1. Collateral Estoppel: Res Judicata: Appeal and
availability of issue preclusion or claim preclusion is a
matter of law, although any factual determinations in
applying these doctrines are reviewed for clear error.
from the District Court for Saunders County: Mary C.
Gilbride, Judge. Affirmed.
D. Marrs, pro se.
Douglas J. Peterson, Attorney General, and Kimberly A. Klein
Heavican, C.J., Wright, Miller-Lerman, Cassel, Stacy, Kelch,
and Funke, JJ.
D. Marrs was convicted of second degree murder, and his
conviction and sentence were affirmed on direct appeal. This
is an appeal from Marrs' second motion for testing of
biological materials. The State asserts that his motion is
barred by principles of res judicata.
was convicted, pursuant to a plea of guilty, to second degree
murder in relation to the death of Sharron Erickson in [295
Neb. 400] June 2003. The State submitted as part of the
factual basis supporting Marrs' guilty plea evidence that
DNA matching Marrs' profile was found in the panties worn
by Erickson the night of her murder.
report from June 2004 by the University of Nebraska Medical
Center concluded that Marrs could not be excluded as the
source of DNA in the sperm cell fraction obtained from the
panties. The report set forth that the probability of an
unrelated individual matching the DNA profile obtained from
the panties was "1 in 433 x 1015 (quadrillion) for
Caucasians, 1 in 10.9 x 1018 (quintillion) for African
Americans, and 1 in 11.4 x 1018 (quintillion) for American
Hispanics." We affirmed Marrs' conviction on direct
2009, Marrs, represented by counsel, filed a motion under the
DNA Testing Act (the Act) for retesting of biological material
related to Marrs' prosecution. These materials were the
victim's panties worn the night she was killed, an anal
swab from the victim that DNA testing had shown was a single
source contributor matching Erickson's profile, and
Marrs' oral swab. Marrs alleged there were discrepancies
between reports by the University of Nebraska Medical Center
and testing done at the State Patrol crime laboratory.
hearing on the 2009 motion, the only evidence submitted by
Marrs' counsel were the DNA reports from 2003 and 2004,
prepared by the two laboratories. Marrs' counsel did not
call any witnesses.
hearing, the State adduced expert testimony explaining that
there were no inconsistencies between the various laboratory
testing reports submitted by Marrs in support of his motion.
The expert witnesses testified that there was no reason to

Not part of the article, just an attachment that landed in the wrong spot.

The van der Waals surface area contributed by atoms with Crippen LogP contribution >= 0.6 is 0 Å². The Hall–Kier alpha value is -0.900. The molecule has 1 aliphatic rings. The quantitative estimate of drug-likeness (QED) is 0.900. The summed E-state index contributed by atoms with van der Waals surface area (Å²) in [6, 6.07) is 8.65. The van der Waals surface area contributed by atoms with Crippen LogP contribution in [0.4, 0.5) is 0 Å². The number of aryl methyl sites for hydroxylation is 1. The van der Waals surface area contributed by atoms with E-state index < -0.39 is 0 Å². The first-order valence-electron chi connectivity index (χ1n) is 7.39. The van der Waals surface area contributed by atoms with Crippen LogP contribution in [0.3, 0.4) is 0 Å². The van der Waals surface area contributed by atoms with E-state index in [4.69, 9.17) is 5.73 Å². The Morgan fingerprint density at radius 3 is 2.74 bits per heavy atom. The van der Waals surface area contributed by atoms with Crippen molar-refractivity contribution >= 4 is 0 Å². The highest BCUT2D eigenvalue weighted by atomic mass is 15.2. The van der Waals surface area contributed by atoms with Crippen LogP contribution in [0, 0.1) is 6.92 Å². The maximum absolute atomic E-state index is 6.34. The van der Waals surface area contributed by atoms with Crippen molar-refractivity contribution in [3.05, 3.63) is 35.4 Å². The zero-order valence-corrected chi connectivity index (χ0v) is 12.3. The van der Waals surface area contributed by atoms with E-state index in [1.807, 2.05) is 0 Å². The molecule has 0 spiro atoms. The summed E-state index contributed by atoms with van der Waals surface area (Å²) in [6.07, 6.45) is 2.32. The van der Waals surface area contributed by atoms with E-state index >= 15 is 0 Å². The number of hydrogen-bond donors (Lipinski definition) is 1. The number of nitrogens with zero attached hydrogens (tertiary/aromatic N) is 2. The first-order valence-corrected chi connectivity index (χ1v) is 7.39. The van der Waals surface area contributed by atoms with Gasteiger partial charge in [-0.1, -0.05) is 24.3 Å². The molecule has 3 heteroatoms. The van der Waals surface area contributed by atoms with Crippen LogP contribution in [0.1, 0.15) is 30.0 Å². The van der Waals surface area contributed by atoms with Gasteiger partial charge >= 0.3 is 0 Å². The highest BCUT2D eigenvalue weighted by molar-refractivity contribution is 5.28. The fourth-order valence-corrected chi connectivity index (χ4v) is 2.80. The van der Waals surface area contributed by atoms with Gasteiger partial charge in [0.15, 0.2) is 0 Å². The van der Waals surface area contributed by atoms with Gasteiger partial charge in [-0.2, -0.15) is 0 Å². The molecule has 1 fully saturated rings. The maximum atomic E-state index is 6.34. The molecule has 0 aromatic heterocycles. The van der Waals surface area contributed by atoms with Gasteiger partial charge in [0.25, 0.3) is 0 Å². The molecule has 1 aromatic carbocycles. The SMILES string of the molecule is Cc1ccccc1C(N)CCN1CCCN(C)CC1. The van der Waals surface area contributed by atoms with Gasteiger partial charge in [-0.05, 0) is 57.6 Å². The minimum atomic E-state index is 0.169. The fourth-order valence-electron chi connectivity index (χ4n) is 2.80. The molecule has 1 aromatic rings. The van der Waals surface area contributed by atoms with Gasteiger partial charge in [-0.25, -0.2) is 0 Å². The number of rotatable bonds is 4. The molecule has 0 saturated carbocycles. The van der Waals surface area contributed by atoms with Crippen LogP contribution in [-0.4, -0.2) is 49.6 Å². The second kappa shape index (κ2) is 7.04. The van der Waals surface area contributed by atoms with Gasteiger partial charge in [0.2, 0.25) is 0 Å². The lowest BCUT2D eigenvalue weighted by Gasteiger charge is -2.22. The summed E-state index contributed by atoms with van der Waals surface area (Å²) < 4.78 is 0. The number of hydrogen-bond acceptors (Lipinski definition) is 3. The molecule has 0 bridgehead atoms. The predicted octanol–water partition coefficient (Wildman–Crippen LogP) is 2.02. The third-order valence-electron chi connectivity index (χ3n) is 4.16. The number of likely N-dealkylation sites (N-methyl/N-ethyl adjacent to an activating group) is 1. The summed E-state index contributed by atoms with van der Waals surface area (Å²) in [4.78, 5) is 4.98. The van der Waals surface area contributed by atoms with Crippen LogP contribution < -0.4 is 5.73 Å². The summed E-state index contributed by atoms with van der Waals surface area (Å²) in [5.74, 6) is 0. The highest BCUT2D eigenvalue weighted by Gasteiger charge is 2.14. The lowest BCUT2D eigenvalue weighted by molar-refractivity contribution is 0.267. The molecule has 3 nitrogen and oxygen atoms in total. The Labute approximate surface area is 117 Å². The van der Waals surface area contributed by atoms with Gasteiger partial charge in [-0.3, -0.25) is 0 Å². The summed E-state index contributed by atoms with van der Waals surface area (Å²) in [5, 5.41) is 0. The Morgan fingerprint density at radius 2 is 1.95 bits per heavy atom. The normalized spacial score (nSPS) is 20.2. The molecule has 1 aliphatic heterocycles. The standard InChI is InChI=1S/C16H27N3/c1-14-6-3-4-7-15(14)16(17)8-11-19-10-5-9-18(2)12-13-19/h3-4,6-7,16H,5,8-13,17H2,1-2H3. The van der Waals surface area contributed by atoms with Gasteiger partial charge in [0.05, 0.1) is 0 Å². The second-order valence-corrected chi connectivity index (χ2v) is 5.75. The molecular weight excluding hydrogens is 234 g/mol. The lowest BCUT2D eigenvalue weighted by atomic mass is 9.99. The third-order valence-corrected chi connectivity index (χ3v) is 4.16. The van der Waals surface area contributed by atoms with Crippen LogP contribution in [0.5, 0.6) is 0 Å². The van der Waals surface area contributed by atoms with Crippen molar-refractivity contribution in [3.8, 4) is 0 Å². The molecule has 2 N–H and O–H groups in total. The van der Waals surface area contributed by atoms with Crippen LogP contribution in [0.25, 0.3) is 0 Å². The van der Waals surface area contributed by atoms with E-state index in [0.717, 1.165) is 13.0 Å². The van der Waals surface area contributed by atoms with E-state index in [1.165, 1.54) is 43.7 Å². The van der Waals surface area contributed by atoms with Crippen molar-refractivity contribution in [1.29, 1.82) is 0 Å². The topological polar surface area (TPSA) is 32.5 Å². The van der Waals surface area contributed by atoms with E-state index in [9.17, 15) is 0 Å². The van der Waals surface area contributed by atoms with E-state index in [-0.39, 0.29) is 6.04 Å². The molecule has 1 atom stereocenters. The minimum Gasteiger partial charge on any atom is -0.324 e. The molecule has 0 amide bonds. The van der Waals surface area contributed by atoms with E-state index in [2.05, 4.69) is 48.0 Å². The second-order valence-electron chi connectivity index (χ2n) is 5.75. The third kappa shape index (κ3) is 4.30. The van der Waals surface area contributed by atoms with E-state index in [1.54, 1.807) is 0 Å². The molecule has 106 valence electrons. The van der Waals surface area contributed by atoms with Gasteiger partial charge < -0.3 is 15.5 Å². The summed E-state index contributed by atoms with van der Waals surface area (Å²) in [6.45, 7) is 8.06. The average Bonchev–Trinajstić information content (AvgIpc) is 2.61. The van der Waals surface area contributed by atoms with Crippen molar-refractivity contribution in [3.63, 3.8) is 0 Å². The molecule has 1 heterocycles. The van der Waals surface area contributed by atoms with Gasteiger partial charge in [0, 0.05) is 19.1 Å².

"cast any doubt" or question the accuracy of the
prior DNA testing results.
Neb. 401] In particular, the State's expert witnesses
testified there was no reason to question the conclusion that
biological material found on Erickson's panties matched
Marrs' DNA profile. The expert witnesses also testified
that there were no other untested items likely to yield DNA
profiles. The witnesses were not specifically asked to what
extent, if any, DNA testing techniques had advanced since the
time of Marrs' plea.
addition to adducing expert testimony relating to the DNA
reports, the State submitted the deposition testimony of
eight inmates who were incarcerated with Marrs. Each of the
inmates described that Marrs had admitted to killing
district court overruled the 2009 motion for DNA testing. The
court found that Marrs had failed to demonstrate that further
DNA testing of the items collected would produce
noncumulative, exculpatory evidence relevant to the claims at
issue. The court further found that the record failed to
reflect that there was any newly available technology that
would produce noncumulative, exculpatory evidence relevant to
the claims at issue. Marrs' appeal from that order was
summarily dismissed by the Nebraska Court of Appeals.
2015, Marrs, acting pro se, filed another motion for DNA
testing under the Act, which motion is the subject of the
current appeal. Marrs asserted that further testing of the
biological material found in Erickson's panties could
lead to exculpatory evidence, because the 2004 report stated
only that Marrs "could not be excluded" as the
contributor. Marrs alleged that the 2004 DNA report was the
primary reason he chose to plead guilty. Marrs also sought
testing or retesting of the other evidence in the State's
possession. Marrs alleged that the items could be retested
with more accurate current techniques, and he generally
described the new amplification techniques that have become
available since 2004. Marrs did not allege that the